Whether holding longer for customer service, unable to get into a store that’s closed early, or waiting weeks for a product or service, you’ve probably personally experienced the current tight labor market’s impact. Anyone trying to hire right now is facing even greater difficulty. They have to be asking, “Where have all the workers gone?” Theories abound as The Great Resignation (or do you prefer ‘The Big Quit’?) continues, but this article rounds up what we know in the fourth quarter of 2021.
First, the actual statistics from the Bureau of Labor Statistics. Their September 2021 data reveals:
- Total nonfarm payroll employment rose by 194,000
- The unemployment rate fell by 0.4 percentage point to 4.8 percent
- The number of unemployed persons fell by 710,000 to 7.7 million
That all sounds great. “However, they remain above their levels prior to the coronavirus (COVID-19) pandemic (3.5 percent and 5.7 million, respectively, in February 2020).” Even with “notable job gains” in leisure and hospitality, professional and business services, and retail trade, you’d be hard pressed to step out almost anywhere in the world and not see a “Help Wanted” sign.
So, what’s going on? Where have all the workers gone?
Theory 1: “We’re living in unprecedented times”
This was the explanation offered in October by U.S. Labor Secretary Marty Walsh. The pandemic has seen potential workers:
- Moving out of areas that are hiring
- Frustrated by the search, finding only openings for low-paying roles
- Remaining home to avoid contracting the virus
- Caring for someone who was sick or dealing with symptoms themselves
Theory 2: Maybe they don’t need the $
One argument is that people with stimulus check funds in their savings account are less motivated to leave the sidelines. Plus, unemployment benefits could have been keeping employees from returning to the workforce. Since federal benefits expired in early September, that may see the tide turning some. But state benefits persist in different regions.
At the same time, there are labor shortages globally. Continental Europe and Britain “barely expanded unemployment benefits during the pandemic” and they are similarly struggling.
According to the National Federation of Independent Business (NFIB), “51% of firms had openings last month, up 1 percentage point from August and the largest share in monthly data back to 1986.” The NFIB also found a record 42% of small-business owners had raised compensation to entice people back into the workforce.
Dr. Mardy Leathers, director of Missouri’s Office of Workforce Development, noted in September that parents with school-age children may be reluctant to take jobs because they lack confidence that schools will remain open.
In particular, job statistics indicate more women are staying home due to lingering childcare issues. However, a June report from the National Bureau of Economic Research concluded, “our analysis yields robust evidence that differential job loss among mothers of young children accounts for a negligible share of the ongoing aggregate employment deficit.”
Theory 4: Voluntary quits are high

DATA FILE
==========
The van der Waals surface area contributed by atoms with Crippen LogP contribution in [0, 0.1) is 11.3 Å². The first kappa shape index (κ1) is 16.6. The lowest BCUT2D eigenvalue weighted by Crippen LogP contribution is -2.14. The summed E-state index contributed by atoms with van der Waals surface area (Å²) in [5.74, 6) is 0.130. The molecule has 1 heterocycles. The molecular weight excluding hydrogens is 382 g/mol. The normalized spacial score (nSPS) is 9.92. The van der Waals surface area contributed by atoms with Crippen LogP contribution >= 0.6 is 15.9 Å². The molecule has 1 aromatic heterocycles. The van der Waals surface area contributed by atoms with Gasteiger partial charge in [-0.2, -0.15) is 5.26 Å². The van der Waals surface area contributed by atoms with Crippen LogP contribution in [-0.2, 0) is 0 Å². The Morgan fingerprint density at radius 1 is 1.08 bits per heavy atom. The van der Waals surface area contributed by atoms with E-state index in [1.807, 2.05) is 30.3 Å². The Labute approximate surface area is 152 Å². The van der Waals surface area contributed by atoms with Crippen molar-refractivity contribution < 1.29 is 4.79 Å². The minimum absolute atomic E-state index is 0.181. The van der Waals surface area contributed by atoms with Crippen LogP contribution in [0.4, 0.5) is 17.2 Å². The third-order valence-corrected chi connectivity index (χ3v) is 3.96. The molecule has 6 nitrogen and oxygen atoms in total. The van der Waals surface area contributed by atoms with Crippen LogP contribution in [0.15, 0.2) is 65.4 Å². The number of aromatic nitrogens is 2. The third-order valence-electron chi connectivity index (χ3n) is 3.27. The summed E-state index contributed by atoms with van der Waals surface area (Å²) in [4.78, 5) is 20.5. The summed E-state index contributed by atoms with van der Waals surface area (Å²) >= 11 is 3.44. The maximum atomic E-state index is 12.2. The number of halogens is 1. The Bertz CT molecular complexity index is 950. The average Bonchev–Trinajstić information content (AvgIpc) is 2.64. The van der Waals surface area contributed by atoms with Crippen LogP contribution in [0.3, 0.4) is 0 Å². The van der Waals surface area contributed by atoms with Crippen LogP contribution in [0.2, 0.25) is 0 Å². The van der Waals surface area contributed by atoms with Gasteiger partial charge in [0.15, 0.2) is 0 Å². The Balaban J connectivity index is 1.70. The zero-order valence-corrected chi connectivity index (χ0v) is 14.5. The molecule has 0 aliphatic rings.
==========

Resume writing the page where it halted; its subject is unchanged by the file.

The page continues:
The older generation is deciding to leave the workforce. Instead of taking the risk of working right now, people are saying “buh-bye” to their 9 to 5’s. In August, an astonishing 4.3 million workers quit their jobs. The Job Openings and Labor Turnover survey found “that is 2.9 percent of all employed workers in the US, marking the highest quits rate on record.”
Plus, with the stock market doing well during the pandemic, many older workers have been able to accelerate retirement plans.
Theory 5: Found a better option
It’s not that people are no longer in the work force. Rather, they’ve found a new way to earn a living. They may be endeavoring to start and run their own businesses. In an opinion piece, Real Money’s Jim Cramer noted there are more new companies opening up, and the number of IPOs in 2021 was 500% more than last year.
Or, the worker could be joining the gig economy, which offers greater flexibility and even the possibility of multiple income streams.
Labor Secretary Walsh observed, “I think a lot of people are re-imagining or rethinking about what’s next for them.”
An M.I.T. economics professor echoed this opinion in the New York Times when he wrote, “People’s valuation of their own time has changed: Americans are less eager to do low-paid, often dead-end service and hospitality work, deciding instead that more time on family, education and leisure makes for a higher standard of living, even if it means less consumption.”
Theory 6: It’s the skills gap
Another problem is a misalignment between what the employer is looking for and the skills offered by the potential employee. In a Society for Human Resource Management (SHRM) study, “60 percent of organizations say they can’t find applicants with the right skills, and 30 percent of job seekers say their skills don’t match available jobs.”
Jobs today require more technical and digital expertise. Plus, the pace of change is quick. Closing the skills gap will continue to take time and effort.
What’s to be done about it?
Despite the way this article is organized, these theories are not mutually exclusive. It could be a combination of all these factors. For hiring managers, having a good guess why there is a worker shortage doesn’t help that much. Don’t worry! Our next article on this topic will share specific examples of what businesses of all sizes are doing to attract and retain employees in this post-pandemic pinch.